Trail Ramblings…from New Hampshire!
Random Trail Thoughts
Heads up-these are ramblings. Might even sound like whining, but it’s not. Just thoughts. Thoughts about how different levels of acceptance are on trail versus ‘normal’ life.
The stank is real. We are so dirty. Even when we do get to do laundry and shower there is no way to clean your actual pack so the sun is your new dryer and sterilizer. You just have to hope you get enough sunlight as the AT is known as the ‘green tunnel’. When there is enough sun, it does a great job of baking the stank in.
New levels of eating stuff off the floor…of the forest. A little dirt never hurt. Don’t even look at my hands/fingers as they pop that next bite in my mouth.
Swishing water around in my cook pot, (which is also my bowl/plate) to ‘wash it’ after coffee or a ramen bomb dinner.
Licking my spork ‘clean’ after each use.
Showering (because I’ve reached *that* level of itchy scalp) after seven days of being soaked in sweat, rehydrated sweat, and mud, putting the same damp clothes on everyday.
Environmental paradox. Here I am fully immersed in nature, in awe of what’s just around the corner/at the top of the next mountain…annnd my usage of single use plastics out here is gross. I hate it. I have to remind myself everytime I resupply that I am only contributing to that level of waste for a temporary amount of time.
My diet has also temporarily taken a hiatus. I was pescatarian for four years before I got on trail. I started eating meat about a month and a half into my hike. I normally eat relatively clean whole/unprocessed foods and now my grocery shopping most often takes place at the Dollar General or even a gas station. I eat a LOT of processed non perishable food (single use plastic). I eat a packet of tuna almost every day and I eat heaps of granola/protein/breakfast bars. And I eat sooo much sugar and salt it’s crazy. Again only temporary, but it will be a challenge to get back on track post trail. Especially since I can eat as many calories as I want right now and have absolutely no guilt about it.
Speaking of guilt, I’ve noticed I often feel guilty about my hike. I have a couple of close family members who aren’t in great health, another who welcomed the first grand-baby into our family, my brother is getting married this month, and my besties baby who I couldn’t see much during her first year on Earth due to The Rona-is practically a teenager now, the list of missed goes on. I miss my peoples and the trail is not great place for keeping in touch. One would think when I am out hiking I have all day to call and catch up but that’s just not the case. The trail is demanding and for the most part I typically don’t have much service. Honestly, I don’t have a ton of ‘down time’ other than when I am actually hiking and when I’m hiking, well I’m focused on where my foot goes next.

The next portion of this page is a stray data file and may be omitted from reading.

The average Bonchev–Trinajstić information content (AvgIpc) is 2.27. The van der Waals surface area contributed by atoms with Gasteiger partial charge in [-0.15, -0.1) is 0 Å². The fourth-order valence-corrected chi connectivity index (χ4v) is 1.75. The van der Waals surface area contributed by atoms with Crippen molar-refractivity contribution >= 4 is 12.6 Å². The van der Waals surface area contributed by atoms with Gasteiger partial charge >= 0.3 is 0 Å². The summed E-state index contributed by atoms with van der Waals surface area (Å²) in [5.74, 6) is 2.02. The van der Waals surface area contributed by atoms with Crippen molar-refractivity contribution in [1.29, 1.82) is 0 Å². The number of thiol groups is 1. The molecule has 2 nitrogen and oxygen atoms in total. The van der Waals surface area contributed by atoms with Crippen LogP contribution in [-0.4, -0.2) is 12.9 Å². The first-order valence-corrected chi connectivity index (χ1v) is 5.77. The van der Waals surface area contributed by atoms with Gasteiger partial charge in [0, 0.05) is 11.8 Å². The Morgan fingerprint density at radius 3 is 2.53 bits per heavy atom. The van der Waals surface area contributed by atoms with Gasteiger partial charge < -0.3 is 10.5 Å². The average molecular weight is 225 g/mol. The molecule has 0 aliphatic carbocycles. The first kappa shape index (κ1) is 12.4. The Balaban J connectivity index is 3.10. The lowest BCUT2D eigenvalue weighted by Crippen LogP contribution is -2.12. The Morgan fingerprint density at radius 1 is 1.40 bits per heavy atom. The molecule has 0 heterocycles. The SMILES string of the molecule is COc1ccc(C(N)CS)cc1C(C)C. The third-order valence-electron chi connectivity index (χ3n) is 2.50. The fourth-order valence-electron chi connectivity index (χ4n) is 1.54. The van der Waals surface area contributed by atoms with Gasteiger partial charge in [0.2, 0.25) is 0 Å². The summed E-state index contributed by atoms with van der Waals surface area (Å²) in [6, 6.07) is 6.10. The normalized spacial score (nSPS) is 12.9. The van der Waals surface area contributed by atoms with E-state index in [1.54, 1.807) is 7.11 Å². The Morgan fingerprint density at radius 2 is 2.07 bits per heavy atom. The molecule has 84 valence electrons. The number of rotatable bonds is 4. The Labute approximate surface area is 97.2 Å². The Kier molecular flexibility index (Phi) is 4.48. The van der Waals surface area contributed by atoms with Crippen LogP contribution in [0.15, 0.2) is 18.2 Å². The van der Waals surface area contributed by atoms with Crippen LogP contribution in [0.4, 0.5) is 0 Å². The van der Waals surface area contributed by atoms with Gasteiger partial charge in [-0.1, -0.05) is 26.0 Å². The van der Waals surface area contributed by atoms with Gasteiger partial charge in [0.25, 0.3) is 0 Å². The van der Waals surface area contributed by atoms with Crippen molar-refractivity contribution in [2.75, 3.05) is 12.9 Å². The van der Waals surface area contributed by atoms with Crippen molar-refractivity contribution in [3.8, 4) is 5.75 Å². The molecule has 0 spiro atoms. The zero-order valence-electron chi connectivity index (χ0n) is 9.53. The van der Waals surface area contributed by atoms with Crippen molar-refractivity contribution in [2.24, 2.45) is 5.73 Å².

Females seem like a minority out here. Don’t get me wrong, there are plenty of women out here, but last night I was the only chica sat around the campfire and there were nine muchachos. I’m definitely not always the only one, but one of a few seems to be the case more often than not.
Again, not complaining. Just saying.
As for the hike, we made it through Maine and are slowly working through New Hampshire. New England is so beautiful, challenging terrain and expensive resupplies and lodging, but beautiful!
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Great observations. Agree with them all. Especially the guilt part. You’re working really hard, you’re super tired, but actually, it’s not work, and you’re way away from your troubles and everyone elses.